Christ Made Sin

Was Christ Made to Be Sin?

Many scholars interpret 2 Corinthians 5:21 quite literally and conclude that Christ literally became sin when He was crucified. Unfortunately, this is a serious mistake, in my opinion. Let me explain why.

This verses reads, He made Him who knew no sin to be sin on our behalf, so that we might become the righteousness of God in Him. (NASB)

The basic problem here is a failure to realize that most of the books in our Bible were written by men of an Eastern mindset - specifically Hebrew. (See Theology of the Old Testament, Brueggemann, Fortress, 1997,  p. 81) This certainly includes Paul, the author of this passage. These men were quite comfortable with the use of figurative language, and a number of literary practices were commonplace with them. In this instance, Paul was using two different literary practices which were fairly common in the Old Testament. One was parallelism, and the other was a failure to distinguish carefully whether one was referring to a particular sin or its punishment.

In this verse, the parallelism is antithetical parallelism between Christ and us, a literary contrast. We tend to think that we became righteous because He became sin. That is incorrect thinking and reasoning. The verse clearly says that our righteousness in God's eyes is in Him.  At no point do we actually become righteous. Instead, God has accepted an atoning sacrifice on our behalf - the sacrifice of Jesus. God could not accept the atoning sacrifice of Jesus if Jesus in any way had sinned or was sin. God required an atoning sacrifice to be perfect - unblemished. (Lev. 4:3ff, Ex. 12:5, 1 Peter 1:19) In the verse before us, Paul stated that Christ knew no sin, (See Heb. 4:15, 7:26; 1 Peter 2:22, 1 John 3:5) so He was a qualified propitiation (substitute) for us.  (Rom 3:25, Heb. 2:17, 1 John 2:2, 4:10) This atonement language means that Christ took upon Himself the punishment that we deserved for our sin. Another way to say it is "Christ was treated as if He had sinned so that we could be treated as if we had not sinned." This makes the antithetical parallelism or contrast rather clear.

The idea expressed in 2 Cor. 5:21 perhaps comes from Isa. 53:6b - But the LORD has caused the iniquity of us all To fall on Him. (Also verses 11 and 12) This is an example where the author fails to distinguish between iniquity and its punishment. Perhaps this is because the Hebrews believed that iniquity and sin would inevitably be punished. (Ez. 18:20, Rom. 3:23, e.g.) There are a number of examples where iniquity is used to refer to punishment. One is Exodus 20:5 where we learn that the iniquity of the fathers is visited upon their children. This is stated again in Ex. 34:7 -  [The Lord]  keeps lovingkindness (Heb. hesed) for thousands, who forgives iniquity, transgression and sin; yet He will by no means leave the guilty unpunished, visiting the iniquity of fathers on the children and on the grandchildren to the third and fourth generations. (NASB) Here, the word iniquity is used to refer to the sin as well as its punishment. (The word iniquity is used in the Bible to refer to wickedness and injustice; it is synonymous with sin, a more general term which usually has to do with violation of God's laws or our failure to live up to His expectation of moral behavior.) Another verse that uses the two terms - sin and its punishment - interchangeably is Ezekiel 18:20 - The person who sins will die. The son will not bear the punishment for the father's iniquity, nor will the father bear the punishment for the son's iniquity; the righteousness of the righteous will be upon himself, and the wickedness of the wicked will be upon himself. (NASB)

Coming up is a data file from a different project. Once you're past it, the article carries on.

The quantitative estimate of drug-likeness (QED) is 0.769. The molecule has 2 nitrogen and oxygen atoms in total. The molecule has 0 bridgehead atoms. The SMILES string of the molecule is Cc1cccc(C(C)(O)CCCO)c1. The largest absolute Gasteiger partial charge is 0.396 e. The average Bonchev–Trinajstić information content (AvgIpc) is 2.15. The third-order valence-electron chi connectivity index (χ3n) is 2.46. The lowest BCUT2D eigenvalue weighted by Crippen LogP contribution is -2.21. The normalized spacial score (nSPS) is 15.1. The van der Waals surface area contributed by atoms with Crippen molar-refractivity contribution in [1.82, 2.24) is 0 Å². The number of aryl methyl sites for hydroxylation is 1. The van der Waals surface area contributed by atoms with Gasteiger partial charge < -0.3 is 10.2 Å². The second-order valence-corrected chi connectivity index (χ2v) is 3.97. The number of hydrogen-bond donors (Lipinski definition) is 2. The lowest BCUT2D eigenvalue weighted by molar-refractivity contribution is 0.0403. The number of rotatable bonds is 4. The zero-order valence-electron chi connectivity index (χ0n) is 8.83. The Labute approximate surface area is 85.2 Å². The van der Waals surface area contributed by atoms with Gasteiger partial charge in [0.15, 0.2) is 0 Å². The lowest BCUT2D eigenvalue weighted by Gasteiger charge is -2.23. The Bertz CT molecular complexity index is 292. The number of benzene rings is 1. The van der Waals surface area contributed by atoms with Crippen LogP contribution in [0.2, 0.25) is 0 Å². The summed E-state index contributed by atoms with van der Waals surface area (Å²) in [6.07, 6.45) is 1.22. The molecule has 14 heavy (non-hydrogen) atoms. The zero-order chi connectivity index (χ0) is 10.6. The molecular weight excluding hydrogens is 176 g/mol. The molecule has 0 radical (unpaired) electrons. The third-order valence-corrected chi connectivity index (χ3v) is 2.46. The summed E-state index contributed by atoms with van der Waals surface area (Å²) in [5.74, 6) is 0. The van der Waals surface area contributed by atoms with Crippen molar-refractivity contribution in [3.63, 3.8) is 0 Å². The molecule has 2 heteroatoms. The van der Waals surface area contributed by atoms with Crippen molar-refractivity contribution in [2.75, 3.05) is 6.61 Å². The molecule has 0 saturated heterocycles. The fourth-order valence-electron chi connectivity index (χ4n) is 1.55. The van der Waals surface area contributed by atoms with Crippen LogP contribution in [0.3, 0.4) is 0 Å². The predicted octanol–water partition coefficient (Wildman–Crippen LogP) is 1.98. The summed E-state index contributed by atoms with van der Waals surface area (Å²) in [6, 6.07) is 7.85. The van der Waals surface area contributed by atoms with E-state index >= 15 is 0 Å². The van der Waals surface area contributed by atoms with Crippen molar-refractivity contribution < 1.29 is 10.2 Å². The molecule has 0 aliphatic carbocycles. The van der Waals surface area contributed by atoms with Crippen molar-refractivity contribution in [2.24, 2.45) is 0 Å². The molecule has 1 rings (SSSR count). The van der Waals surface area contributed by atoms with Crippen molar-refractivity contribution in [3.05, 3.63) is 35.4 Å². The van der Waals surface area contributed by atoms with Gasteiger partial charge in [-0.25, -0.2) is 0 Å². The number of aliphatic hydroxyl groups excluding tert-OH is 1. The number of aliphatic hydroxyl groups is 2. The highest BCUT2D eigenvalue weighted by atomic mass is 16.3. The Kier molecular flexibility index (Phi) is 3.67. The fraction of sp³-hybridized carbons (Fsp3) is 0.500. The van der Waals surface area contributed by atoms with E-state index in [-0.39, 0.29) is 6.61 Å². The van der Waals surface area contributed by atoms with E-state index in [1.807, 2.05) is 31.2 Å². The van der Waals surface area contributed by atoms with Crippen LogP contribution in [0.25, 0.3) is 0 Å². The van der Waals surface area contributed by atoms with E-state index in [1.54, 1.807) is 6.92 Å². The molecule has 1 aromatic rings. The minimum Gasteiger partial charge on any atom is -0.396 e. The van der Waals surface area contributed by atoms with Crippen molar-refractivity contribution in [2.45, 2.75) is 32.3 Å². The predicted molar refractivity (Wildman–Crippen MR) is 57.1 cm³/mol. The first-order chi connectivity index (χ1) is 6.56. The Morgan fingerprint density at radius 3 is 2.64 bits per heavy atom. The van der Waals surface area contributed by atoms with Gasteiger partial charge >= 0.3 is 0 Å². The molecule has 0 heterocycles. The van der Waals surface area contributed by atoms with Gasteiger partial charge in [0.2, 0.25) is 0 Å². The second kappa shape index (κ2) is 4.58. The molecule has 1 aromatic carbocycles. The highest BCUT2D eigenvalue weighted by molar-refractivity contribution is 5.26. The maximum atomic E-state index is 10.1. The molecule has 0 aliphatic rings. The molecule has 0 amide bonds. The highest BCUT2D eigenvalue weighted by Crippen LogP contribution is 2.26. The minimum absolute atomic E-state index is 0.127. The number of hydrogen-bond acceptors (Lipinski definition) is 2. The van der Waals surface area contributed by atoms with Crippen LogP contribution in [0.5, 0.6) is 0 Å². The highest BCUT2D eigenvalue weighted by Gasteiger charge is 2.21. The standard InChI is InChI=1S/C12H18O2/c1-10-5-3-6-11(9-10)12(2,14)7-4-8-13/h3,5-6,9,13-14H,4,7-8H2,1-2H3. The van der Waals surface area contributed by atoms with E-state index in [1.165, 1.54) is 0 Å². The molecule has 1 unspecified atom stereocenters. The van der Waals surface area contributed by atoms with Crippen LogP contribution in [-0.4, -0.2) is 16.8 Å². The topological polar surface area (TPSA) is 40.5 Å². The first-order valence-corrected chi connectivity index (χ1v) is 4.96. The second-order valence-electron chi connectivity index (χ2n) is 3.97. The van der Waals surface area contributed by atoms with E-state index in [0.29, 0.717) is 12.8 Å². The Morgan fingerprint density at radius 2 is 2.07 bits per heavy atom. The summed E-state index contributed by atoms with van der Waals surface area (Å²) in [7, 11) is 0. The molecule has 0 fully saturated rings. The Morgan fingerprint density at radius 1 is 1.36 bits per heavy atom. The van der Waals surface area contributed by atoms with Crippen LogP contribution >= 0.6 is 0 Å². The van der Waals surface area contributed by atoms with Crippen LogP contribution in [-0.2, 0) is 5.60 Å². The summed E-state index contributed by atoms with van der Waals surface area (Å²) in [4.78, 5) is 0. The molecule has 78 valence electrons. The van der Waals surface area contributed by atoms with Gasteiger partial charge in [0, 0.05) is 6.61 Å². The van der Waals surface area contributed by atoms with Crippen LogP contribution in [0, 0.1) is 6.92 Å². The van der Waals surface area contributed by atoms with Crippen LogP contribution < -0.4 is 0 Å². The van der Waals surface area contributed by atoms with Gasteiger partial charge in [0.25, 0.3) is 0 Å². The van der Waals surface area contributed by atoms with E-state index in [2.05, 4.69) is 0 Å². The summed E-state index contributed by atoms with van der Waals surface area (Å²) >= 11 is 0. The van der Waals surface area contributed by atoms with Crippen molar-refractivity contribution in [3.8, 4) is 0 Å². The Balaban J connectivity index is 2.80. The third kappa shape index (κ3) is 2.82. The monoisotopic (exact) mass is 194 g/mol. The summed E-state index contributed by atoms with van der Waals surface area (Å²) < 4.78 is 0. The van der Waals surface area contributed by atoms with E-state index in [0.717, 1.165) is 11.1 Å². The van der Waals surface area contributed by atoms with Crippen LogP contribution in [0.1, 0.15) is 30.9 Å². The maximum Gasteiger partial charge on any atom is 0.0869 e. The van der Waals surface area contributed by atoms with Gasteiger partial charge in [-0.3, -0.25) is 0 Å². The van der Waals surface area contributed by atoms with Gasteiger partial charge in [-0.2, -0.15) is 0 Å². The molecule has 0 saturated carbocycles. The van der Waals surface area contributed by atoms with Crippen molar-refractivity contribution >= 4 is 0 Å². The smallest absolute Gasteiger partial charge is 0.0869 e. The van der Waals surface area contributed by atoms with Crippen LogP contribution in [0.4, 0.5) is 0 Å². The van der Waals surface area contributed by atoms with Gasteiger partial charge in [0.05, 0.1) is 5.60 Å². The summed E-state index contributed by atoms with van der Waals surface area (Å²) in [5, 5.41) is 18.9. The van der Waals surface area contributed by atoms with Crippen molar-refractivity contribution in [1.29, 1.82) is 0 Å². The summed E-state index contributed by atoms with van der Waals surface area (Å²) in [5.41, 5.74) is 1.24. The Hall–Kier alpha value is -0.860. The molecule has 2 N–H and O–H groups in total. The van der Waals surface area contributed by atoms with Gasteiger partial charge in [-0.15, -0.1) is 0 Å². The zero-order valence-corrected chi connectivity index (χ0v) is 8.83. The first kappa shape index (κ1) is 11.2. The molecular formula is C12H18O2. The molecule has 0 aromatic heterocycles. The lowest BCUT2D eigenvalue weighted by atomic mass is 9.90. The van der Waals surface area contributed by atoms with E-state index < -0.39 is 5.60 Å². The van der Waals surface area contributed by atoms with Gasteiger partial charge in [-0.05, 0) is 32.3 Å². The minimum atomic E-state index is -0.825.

Second Corinthians 5:21 is probably the only place where Paul does not consciously point out that Christ's death was an atoning sacrifice, a sin-offering, on our behalf. Rom. 3:25 states that Jesus was punished publicly as  a substitute for the punishment we deserved. He died in our place. Rom. 8:3 says that God sent His own Son in the likeness of sinful flesh as an offering for our sin, so that we would not suffer spiritual death for our own sin. This thought was expressed prophetically in Isaiah 53:10 - ... He would render Himself as a guilt offering... Some modern translations of 2 Cor. 5:21 have a footnote to indicate that in modern usage the verse should read "he was made sin, that is, a sin-offering" to make clear Paul's thinking in this instance.

Many scholars prefer to say that the righteousness of Christ was imputed or credited to us. The KJV uses this term several times in Romans 4, for example, in explaining how Abraham was accepted as righteous by God (Gen. 15:6). The NASB and other modern translations say that Christ's righteousness was reckoned to us, based on our faith. This language simply means that God chooses not to give us the penalty we deserve for our sin. He accepts our faith instead. That faith is a deep, abiding trust on our part that God will accept on our behalf the penalty Christ has paid by His death on the cross. Instead of the spiritual death we deserve, we receive eternal life in God's presence. The contrast is clear - Christ suffered physical death so that we might experience eternal spiritual life.  In no way did Christ actually sin or become sin.

Go here for a more extended discussion.

By DoctorG15 on September 14, 2018

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